I will give you an example I often give to children I work with. Imagine a balloon representing you, and the air in the balloon representing emotions. The natural experience of this balloon is to be inflated and deflated, inflated and deflated. In this fashion, a normal flow of emotions comes and goes in our lives. If suddenly too much air inflates the balloon, then we have a deviation of the natural experience and now a larger volume of air to manage. If the larger volume of air is released all at once, the balloon flies all around without control. If the larger volume of air is not released at all, when more air inevitably inflates it, the balloon can burst. Containment represents a process in which we learn to let out some of the air, close off the balloon, let out more, close it again, etc.
How to Practice Containment
So far so good. How is containment done? Like many things in Creativity Therapy- the answer is: it depends on what works for you. Your goal is to try to find a way to close yourself off from experiencing too many feelings at once and being debilitated by them. Remember- you don’t want to close yourself off forever, but you do need a system to do this periodically, allowing you to control how, when and how much you experience emotion. In creativity counseling, we will work together to devise a system to help you do this. Some people are successful with a physical ritual, like closing up their office at the end of a stressful day. Others do well with a meditation, visualizing locking up a box with the emotions inside. There are as infinite a number of ways to do this as your creativity will allow.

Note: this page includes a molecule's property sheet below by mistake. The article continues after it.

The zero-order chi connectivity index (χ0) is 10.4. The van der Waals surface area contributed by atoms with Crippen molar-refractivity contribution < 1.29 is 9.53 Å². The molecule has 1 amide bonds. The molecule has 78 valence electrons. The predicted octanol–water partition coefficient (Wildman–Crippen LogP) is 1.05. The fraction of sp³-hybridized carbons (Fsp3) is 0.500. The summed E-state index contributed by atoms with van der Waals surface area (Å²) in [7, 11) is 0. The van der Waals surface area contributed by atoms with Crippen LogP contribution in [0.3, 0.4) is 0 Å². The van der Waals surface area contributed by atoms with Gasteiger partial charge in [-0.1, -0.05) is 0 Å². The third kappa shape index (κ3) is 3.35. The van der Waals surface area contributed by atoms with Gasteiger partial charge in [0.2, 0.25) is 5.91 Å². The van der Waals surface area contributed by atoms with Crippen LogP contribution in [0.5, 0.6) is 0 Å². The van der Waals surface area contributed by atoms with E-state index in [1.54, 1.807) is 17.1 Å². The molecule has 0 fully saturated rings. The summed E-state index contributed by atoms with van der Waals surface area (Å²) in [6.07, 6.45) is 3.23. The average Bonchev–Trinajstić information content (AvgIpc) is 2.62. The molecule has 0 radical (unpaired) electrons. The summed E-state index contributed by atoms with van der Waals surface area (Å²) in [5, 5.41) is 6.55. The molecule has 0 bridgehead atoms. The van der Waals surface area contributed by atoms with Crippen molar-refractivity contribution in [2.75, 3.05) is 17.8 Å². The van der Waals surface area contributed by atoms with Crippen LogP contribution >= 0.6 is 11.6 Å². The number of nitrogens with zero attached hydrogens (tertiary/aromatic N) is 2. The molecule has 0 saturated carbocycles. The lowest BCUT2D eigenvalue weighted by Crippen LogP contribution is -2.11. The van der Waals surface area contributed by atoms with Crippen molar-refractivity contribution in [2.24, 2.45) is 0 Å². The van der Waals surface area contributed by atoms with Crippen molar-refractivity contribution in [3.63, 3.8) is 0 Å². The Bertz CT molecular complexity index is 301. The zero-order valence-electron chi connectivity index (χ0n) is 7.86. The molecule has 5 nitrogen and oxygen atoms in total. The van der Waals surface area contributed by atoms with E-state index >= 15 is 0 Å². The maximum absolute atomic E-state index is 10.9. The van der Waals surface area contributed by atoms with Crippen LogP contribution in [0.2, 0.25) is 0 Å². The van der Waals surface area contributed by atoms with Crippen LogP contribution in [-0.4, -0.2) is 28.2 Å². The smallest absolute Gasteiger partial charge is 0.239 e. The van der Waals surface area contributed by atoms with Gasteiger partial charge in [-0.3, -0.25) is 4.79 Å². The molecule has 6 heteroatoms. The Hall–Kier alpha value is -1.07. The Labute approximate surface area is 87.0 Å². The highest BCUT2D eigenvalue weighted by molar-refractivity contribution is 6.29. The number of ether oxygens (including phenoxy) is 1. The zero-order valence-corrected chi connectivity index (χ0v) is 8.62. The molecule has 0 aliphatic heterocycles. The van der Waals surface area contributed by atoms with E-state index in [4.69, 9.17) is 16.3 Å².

When to Practice Containment as An Artist
Once you have devised a system of containment, your second step will be identifying when you need it, and using it at that time. Sounds simple. It isn’t. But it is worth your troubles, because it is very effective. Containment is a process taught universally in mental health to help people cope with powerful experiences, and it can also work for you! Learning to identify when you have powerful feelings and to implement strategies like containment to help you manage them, is something that creativity counseling is designed to do!